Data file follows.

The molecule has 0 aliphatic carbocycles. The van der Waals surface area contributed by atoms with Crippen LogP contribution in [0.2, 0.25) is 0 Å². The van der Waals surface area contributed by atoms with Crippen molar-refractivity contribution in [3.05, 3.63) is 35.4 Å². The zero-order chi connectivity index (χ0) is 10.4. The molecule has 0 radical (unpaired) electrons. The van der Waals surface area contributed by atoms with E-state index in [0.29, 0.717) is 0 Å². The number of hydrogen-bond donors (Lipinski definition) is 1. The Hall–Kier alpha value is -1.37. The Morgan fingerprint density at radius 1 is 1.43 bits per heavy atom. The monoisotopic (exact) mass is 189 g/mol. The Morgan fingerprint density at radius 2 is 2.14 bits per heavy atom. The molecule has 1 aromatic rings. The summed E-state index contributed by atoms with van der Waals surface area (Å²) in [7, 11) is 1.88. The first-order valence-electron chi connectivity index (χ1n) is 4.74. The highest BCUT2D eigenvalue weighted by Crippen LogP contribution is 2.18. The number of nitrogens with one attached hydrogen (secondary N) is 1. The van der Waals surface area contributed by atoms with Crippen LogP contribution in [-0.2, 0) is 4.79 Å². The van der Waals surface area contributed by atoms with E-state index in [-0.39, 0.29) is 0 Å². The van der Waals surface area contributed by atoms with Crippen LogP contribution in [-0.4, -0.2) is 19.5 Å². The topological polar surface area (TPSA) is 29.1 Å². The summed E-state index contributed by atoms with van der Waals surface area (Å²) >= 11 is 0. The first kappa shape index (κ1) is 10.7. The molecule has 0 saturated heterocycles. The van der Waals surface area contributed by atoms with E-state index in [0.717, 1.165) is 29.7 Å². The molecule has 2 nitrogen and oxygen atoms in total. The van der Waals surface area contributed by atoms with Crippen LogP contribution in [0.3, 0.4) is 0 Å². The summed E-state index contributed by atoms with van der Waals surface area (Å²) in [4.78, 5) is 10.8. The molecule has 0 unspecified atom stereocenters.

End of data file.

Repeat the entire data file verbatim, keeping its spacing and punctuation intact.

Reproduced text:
The molecule has 0 aliphatic carbocycles. The van der Waals surface area contributed by atoms with Crippen LogP contribution in [0.2, 0.25) is 0 Å². The van der Waals surface area contributed by atoms with Crippen molar-refractivity contribution in [3.05, 3.63) is 35.4 Å². The zero-order chi connectivity index (χ0) is 10.4. The molecule has 0 radical (unpaired) electrons. The van der Waals surface area contributed by atoms with E-state index in [0.29, 0.717) is 0 Å². The number of hydrogen-bond donors (Lipinski definition) is 1. The Hall–Kier alpha value is -1.37. The Morgan fingerprint density at radius 1 is 1.43 bits per heavy atom. The monoisotopic (exact) mass is 189 g/mol. The Morgan fingerprint density at radius 2 is 2.14 bits per heavy atom. The molecule has 1 aromatic rings. The summed E-state index contributed by atoms with van der Waals surface area (Å²) in [7, 11) is 1.88. The first-order valence-electron chi connectivity index (χ1n) is 4.74. The highest BCUT2D eigenvalue weighted by Crippen LogP contribution is 2.18. The number of nitrogens with one attached hydrogen (secondary N) is 1. The van der Waals surface area contributed by atoms with Crippen LogP contribution in [-0.2, 0) is 4.79 Å². The van der Waals surface area contributed by atoms with E-state index in [-0.39, 0.29) is 0 Å². The van der Waals surface area contributed by atoms with Crippen LogP contribution in [-0.4, -0.2) is 19.5 Å². The topological polar surface area (TPSA) is 29.1 Å². The summed E-state index contributed by atoms with van der Waals surface area (Å²) >= 11 is 0. The first kappa shape index (κ1) is 10.7. The molecule has 0 saturated heterocycles. The van der Waals surface area contributed by atoms with E-state index in [0.717, 1.165) is 29.7 Å². The molecule has 2 nitrogen and oxygen atoms in total. The van der Waals surface area contributed by atoms with Crippen LogP contribution in [0.3, 0.4) is 0 Å². The summed E-state index contributed by atoms with van der Waals surface area (Å²) in [4.78, 5) is 10.8. The molecule has 0 unspecified atom stereocenters.